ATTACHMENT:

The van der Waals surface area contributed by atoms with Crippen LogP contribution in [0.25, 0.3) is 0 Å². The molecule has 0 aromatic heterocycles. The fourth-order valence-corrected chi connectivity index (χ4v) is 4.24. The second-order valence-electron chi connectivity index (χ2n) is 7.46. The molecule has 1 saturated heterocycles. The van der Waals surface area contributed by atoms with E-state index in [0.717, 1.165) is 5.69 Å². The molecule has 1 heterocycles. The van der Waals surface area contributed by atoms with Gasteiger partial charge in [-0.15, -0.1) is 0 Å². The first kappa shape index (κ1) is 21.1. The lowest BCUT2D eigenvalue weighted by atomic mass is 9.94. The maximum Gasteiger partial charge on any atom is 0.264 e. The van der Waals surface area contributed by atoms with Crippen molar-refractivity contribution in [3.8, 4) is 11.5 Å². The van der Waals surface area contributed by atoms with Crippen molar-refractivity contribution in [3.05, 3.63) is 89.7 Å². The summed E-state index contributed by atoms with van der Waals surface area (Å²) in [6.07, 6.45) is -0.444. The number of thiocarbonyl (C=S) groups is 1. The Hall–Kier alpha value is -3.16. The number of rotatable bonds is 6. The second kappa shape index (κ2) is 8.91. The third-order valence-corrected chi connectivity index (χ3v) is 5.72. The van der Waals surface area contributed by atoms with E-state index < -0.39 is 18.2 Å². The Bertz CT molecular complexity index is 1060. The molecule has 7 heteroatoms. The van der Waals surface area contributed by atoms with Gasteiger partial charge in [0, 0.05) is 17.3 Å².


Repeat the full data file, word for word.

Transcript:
The van der Waals surface area contributed by atoms with Crippen LogP contribution in [0.25, 0.3) is 0 Å². The molecule has 0 aromatic heterocycles. The fourth-order valence-corrected chi connectivity index (χ4v) is 4.24. The second-order valence-electron chi connectivity index (χ2n) is 7.46. The molecule has 1 saturated heterocycles. The van der Waals surface area contributed by atoms with E-state index in [0.717, 1.165) is 5.69 Å². The molecule has 1 heterocycles. The van der Waals surface area contributed by atoms with Gasteiger partial charge in [-0.15, -0.1) is 0 Å². The first kappa shape index (κ1) is 21.1. The lowest BCUT2D eigenvalue weighted by atomic mass is 9.94. The maximum Gasteiger partial charge on any atom is 0.264 e. The van der Waals surface area contributed by atoms with Crippen molar-refractivity contribution in [3.8, 4) is 11.5 Å². The van der Waals surface area contributed by atoms with Crippen molar-refractivity contribution in [3.05, 3.63) is 89.7 Å². The summed E-state index contributed by atoms with van der Waals surface area (Å²) in [6.07, 6.45) is -0.444. The number of thiocarbonyl (C=S) groups is 1. The Hall–Kier alpha value is -3.16. The number of rotatable bonds is 6. The second kappa shape index (κ2) is 8.91. The third-order valence-corrected chi connectivity index (χ3v) is 5.72. The van der Waals surface area contributed by atoms with E-state index < -0.39 is 18.2 Å². The Bertz CT molecular complexity index is 1060. The molecule has 7 heteroatoms. The van der Waals surface area contributed by atoms with Gasteiger partial charge in [0, 0.05) is 17.3 Å².